No one who puts a hand to the plow and looks back is fit for service in the kingdom of God.
Words like this are haunting. But who among us has begun to plow? We can’t make ourselves into plowmen, can we, or are all of us called to the field?
Theoretical questions like this have made a mess of my life. Of course, God doesn’t mind a mess. He does, of course, mind irresponsibility. The awareness itself that I am now in a financial hole so deep that I cannot wait any longer is—it appears to me—the helicopter of the Lord, sent to save me. And so many people have been so generous to me, but these people have also aided in my confusion. Their support implies that my mission is from God, or so I have taken it. And, God doesn’t mind if we are confused. I think He has little time for those who would never allow themselves to think at all, to contemplate ‘the path less travelled,’ for His sake, to never fall into confusion.
And some have told me, “Don’t give up your dream. Just put it on pause until you can pursue it again.” That looks like what I’ll have to do.
God, make me so faithful to You that I will do anything You want, including what You can’t possibly want.
Sometimes God wants what He does not want for sake of what He wants. Illnesses are like this. Of course, even straight paths, regardless of how uncomfortable they are, objectively speaking, can become, because of their familiarity, more comfortable than they should be for sake of our moral improvement. This is the ‘devil you know.’ I am about to finish C. S. Lewis’ relatively neglected, The Pilgrim’s Regress. It’s a relatively long book – and that’s my point. The Eerdman’s edition I have is 243 pages long. It is the story of Lewis’ conversion, but told as an allegory. Certainly, I can—and have—told my conversion story much more succinctly. But have I told it well? My conversion, clearly, is still ongoing. My point is, why does God have to be succinct with us? He doesn’t and He isn’t.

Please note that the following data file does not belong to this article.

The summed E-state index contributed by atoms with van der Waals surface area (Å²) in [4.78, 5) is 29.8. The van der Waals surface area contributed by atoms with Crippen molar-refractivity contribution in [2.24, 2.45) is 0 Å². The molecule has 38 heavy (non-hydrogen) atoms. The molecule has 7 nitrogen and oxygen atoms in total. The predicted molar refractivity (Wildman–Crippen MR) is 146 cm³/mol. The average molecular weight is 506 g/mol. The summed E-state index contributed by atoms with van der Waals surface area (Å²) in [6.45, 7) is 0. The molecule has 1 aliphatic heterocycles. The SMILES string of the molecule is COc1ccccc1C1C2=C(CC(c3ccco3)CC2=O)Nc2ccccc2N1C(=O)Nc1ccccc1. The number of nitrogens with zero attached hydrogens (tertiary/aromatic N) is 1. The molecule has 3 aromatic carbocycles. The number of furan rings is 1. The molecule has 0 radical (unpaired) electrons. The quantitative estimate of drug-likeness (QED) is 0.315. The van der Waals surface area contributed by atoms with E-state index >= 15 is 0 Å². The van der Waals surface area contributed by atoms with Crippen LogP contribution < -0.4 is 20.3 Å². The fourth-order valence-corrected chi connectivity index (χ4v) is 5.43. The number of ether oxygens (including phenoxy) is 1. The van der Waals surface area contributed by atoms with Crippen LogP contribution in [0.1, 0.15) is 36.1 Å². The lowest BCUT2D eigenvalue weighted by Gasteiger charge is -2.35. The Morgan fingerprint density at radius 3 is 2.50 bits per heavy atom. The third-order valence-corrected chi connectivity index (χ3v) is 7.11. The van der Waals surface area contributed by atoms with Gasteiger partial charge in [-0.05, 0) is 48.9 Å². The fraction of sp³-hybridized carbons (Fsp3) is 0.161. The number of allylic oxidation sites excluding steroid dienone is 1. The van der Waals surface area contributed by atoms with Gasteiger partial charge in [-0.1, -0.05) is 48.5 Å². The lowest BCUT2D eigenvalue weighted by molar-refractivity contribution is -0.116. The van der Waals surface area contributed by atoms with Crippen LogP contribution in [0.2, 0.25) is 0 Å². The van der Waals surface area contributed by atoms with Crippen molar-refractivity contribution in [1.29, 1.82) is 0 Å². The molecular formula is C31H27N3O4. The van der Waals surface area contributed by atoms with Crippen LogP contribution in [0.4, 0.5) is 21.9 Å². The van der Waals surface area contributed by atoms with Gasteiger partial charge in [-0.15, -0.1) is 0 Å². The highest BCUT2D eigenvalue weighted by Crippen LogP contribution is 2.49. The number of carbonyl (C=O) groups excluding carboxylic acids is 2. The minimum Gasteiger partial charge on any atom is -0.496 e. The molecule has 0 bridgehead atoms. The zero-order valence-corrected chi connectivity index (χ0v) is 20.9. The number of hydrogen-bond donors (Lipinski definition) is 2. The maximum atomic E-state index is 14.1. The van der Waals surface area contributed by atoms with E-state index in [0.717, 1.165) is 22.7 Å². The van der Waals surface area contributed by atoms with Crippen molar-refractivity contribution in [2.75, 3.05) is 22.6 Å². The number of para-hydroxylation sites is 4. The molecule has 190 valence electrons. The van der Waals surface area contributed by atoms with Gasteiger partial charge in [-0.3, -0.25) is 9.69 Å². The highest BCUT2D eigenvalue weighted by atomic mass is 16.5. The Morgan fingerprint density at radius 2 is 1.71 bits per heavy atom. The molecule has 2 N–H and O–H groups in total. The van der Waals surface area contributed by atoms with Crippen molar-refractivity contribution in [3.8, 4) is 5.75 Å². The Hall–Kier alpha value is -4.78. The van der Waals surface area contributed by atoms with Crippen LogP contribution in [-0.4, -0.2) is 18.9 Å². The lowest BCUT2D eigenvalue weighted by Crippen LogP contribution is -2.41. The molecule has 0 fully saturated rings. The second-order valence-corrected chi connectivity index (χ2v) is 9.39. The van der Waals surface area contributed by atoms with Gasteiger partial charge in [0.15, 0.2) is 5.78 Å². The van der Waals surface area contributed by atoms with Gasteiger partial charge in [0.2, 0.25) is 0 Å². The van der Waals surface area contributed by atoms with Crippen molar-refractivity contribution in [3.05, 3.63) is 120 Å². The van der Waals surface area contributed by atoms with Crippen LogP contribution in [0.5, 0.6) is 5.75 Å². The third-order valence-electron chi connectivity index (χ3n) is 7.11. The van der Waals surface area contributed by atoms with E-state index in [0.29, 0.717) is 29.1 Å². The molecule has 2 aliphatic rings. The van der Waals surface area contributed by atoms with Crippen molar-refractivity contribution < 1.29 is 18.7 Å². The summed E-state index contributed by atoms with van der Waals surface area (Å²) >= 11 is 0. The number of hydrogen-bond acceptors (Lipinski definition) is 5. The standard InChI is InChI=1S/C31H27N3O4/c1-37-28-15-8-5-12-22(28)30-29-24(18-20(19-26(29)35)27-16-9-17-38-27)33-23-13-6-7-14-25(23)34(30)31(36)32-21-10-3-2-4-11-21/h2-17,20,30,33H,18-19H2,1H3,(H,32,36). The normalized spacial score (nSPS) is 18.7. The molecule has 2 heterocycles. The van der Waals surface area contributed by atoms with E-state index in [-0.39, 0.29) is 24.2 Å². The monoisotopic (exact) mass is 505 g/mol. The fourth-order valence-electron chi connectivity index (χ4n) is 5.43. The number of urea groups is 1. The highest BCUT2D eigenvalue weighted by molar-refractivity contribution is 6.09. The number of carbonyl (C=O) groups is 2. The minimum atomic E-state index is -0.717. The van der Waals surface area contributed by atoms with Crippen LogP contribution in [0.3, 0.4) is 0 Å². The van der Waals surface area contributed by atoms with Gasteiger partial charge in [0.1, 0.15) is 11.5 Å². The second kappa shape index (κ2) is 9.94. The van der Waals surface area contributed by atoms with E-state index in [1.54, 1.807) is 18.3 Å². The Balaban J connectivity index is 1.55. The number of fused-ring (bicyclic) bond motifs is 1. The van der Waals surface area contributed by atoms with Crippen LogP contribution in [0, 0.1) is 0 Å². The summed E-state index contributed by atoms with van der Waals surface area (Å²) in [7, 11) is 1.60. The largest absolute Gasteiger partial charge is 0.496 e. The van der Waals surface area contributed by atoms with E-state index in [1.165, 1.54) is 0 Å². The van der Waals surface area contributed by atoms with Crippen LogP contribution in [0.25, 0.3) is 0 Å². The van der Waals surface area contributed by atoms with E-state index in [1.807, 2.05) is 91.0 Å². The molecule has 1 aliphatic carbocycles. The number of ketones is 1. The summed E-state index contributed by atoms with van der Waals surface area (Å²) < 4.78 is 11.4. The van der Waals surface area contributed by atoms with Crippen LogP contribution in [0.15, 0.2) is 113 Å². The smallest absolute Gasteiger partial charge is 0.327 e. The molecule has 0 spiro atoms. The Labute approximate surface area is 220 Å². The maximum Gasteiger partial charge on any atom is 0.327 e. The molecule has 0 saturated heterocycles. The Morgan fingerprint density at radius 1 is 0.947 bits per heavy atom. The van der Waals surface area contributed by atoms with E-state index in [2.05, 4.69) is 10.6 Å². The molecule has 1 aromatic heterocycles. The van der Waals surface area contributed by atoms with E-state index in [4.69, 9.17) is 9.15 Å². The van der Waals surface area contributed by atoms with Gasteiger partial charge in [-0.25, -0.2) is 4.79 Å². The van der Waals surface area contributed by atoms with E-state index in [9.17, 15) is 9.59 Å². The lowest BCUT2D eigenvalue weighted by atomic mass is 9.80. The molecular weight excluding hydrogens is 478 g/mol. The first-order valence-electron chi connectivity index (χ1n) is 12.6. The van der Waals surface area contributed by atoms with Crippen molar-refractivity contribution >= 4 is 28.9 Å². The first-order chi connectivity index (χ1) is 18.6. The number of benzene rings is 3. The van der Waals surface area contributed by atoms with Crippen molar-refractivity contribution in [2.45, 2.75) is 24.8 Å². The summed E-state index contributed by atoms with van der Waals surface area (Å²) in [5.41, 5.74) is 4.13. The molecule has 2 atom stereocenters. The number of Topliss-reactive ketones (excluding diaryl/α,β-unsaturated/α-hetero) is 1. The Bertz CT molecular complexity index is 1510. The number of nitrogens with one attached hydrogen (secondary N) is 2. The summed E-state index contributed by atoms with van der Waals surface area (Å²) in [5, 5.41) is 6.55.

Are you comfortable? A friend of mine said something quite profound recently (though he probably was unaware of the profundity of his words). He said, “We should leave some self-care until we get to heaven.” Between the view of the saints and that of most modern day secular gurus there is great disparity. Ultimately, comfort is an obstacle, say the former; to the latter it is the goal. This does not, I should emphasize, mean that we should be miserable. Another book that I have just finished—of which I cannot say enough good—St. John Climacus’ Ladder of Divine Ascent, spends an admirable amount of time differentiating between good suffering and bad suffering, for lack of a better word.
My point is this: I don’t want to do X, therefore I am called to do X.